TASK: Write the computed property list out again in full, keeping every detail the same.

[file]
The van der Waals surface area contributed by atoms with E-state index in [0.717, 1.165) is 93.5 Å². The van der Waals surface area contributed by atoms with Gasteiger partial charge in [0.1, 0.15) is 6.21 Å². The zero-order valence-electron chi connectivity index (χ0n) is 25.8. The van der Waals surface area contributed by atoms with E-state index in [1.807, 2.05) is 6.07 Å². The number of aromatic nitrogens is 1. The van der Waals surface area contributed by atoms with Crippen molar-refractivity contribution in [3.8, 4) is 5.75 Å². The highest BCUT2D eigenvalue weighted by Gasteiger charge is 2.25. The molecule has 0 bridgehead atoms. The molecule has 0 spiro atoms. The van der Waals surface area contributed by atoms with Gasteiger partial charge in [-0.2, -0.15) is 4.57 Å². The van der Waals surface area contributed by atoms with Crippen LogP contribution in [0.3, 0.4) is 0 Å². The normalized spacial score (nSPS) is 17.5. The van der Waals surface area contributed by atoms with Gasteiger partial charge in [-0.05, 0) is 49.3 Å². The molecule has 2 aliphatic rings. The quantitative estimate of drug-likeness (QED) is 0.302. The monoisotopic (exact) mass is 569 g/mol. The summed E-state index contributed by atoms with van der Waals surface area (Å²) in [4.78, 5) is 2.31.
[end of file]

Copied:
The van der Waals surface area contributed by atoms with E-state index in [0.717, 1.165) is 93.5 Å². The van der Waals surface area contributed by atoms with Gasteiger partial charge in [0.1, 0.15) is 6.21 Å². The zero-order valence-electron chi connectivity index (χ0n) is 25.8. The van der Waals surface area contributed by atoms with E-state index in [1.807, 2.05) is 6.07 Å². The number of aromatic nitrogens is 1. The van der Waals surface area contributed by atoms with Crippen molar-refractivity contribution in [3.8, 4) is 5.75 Å². The highest BCUT2D eigenvalue weighted by Gasteiger charge is 2.25. The molecule has 0 bridgehead atoms. The molecule has 0 spiro atoms. The van der Waals surface area contributed by atoms with Gasteiger partial charge in [-0.2, -0.15) is 4.57 Å². The van der Waals surface area contributed by atoms with Crippen LogP contribution in [0.3, 0.4) is 0 Å². The normalized spacial score (nSPS) is 17.5. The van der Waals surface area contributed by atoms with Gasteiger partial charge in [-0.05, 0) is 49.3 Å². The molecule has 2 aliphatic rings. The quantitative estimate of drug-likeness (QED) is 0.302. The monoisotopic (exact) mass is 569 g/mol. The summed E-state index contributed by atoms with van der Waals surface area (Å²) in [4.78, 5) is 2.31.